Y Sudershan Rao, chairperson, Indian Council for Historical Research (ICHR), says colonial and Marxist historians have dominated history writing in India for long. He feels there is a need to "Indianise" history and, for that, our epics and itihasas including Ramayana and Mahabharata should be treated as historical sources. Rao tells ET that he does not need any certification from the likes of Romila Thapar. Excerpts:
The first event that you organized, the Abul Kalam Azad Memorial Lecture, saw frayed tempers with former VC of MG University, Kerala, Rajan Gurukkal, openly challenging keynote speaker Dr SN Balagangandhara...
Professor Balagandhara is a very well known philosopher and theoretician. I invited him to speak because he's neither Marxist nor Rightist in his approach. His question to Indian historians was that do Indians need a history or a past and whether historiographical methods can be applied to our Itihasas and Puranas. According to him, our history-writing is influenced by Christian theology. His ideas are ahead of his time. Gurukkal, who was the commentator at the memorial lecture, called him intellectually shallow. Perhaps he has not read any of Balagangadhar's works. Rajan just wasn't prepared to accept any criticism.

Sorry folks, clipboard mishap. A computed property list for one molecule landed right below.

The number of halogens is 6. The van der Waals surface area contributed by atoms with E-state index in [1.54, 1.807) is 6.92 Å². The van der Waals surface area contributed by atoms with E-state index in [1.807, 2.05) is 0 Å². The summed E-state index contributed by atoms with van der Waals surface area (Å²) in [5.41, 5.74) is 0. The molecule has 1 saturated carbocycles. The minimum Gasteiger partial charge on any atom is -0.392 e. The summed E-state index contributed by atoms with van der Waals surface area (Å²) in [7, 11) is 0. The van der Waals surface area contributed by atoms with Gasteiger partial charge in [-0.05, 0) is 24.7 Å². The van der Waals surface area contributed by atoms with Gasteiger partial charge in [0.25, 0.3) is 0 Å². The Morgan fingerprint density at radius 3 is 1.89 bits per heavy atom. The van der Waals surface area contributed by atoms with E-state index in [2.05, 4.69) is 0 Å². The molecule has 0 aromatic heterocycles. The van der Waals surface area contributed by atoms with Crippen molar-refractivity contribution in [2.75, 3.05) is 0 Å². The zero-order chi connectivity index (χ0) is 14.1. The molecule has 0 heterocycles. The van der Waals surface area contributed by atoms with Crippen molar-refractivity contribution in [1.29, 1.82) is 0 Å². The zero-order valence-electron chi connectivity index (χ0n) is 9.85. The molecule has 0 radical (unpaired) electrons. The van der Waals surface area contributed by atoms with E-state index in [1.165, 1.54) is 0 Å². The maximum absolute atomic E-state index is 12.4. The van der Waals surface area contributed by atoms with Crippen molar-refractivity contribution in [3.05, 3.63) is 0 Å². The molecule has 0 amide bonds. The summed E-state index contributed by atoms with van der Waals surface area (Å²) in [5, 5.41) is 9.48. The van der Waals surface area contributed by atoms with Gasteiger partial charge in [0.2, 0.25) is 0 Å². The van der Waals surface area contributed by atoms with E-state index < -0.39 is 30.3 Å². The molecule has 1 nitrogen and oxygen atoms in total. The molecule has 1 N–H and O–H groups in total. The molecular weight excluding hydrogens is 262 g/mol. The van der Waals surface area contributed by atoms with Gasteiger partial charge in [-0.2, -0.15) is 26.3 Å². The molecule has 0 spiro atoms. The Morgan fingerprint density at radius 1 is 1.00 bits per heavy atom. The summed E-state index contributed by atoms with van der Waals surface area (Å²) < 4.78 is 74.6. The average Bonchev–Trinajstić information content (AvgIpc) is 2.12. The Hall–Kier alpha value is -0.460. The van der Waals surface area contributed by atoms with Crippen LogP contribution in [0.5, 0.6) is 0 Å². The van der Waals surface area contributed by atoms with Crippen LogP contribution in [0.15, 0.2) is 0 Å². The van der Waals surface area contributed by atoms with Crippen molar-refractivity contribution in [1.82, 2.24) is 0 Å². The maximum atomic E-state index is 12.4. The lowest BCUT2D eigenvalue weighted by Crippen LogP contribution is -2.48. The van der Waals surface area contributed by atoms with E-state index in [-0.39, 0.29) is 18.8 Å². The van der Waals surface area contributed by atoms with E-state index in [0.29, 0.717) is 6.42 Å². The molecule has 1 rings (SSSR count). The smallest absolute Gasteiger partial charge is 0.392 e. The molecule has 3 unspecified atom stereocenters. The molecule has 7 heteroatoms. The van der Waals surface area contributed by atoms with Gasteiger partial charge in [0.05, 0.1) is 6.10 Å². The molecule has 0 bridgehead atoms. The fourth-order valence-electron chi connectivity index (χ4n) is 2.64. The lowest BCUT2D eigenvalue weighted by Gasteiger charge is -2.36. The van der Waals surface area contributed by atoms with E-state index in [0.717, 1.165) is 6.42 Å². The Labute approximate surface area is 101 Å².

But many historians were unhappy you invited a philosopher to talk about history...
Is history the domain of only professional historians? Marx was not a historian. Was (DD) Kosambi a historian? But they wrote history and gave us tools of analysis and historiographical procedures. These disciplinary borders only exist in India. Nowhere else in the world would people ask you if you have a Masters in History before you, say, deliver a talk on Ashoka. Philosophy is one area where all sciences or social sciences ultimately merge. This is why we award a doctorate of philosophy in all subjects.
So does India, according to you, need a history or a past?
History writing in India is just about 300 years old and is not exactly reflective of our past. The first generation of history writers in India was European, the second generation was nationalist and the third generation in the post-Independence era was dominated by Marxists, who use European tools of analysis. The Europeans have not considered Puranas and Itihasas as historical sources and simply called them myths. If Rama's story is not true then how has he survived in the collective memory for so long? People do not care whether Ram is historical or not. He is truth for them. India's need is a special study of its past and the truth of its past cannot be denied. We need to Indianise our history writing.
You say Ramayana and Mahabharata are "truths", but we have many versions of both in our country. So what is the real truth?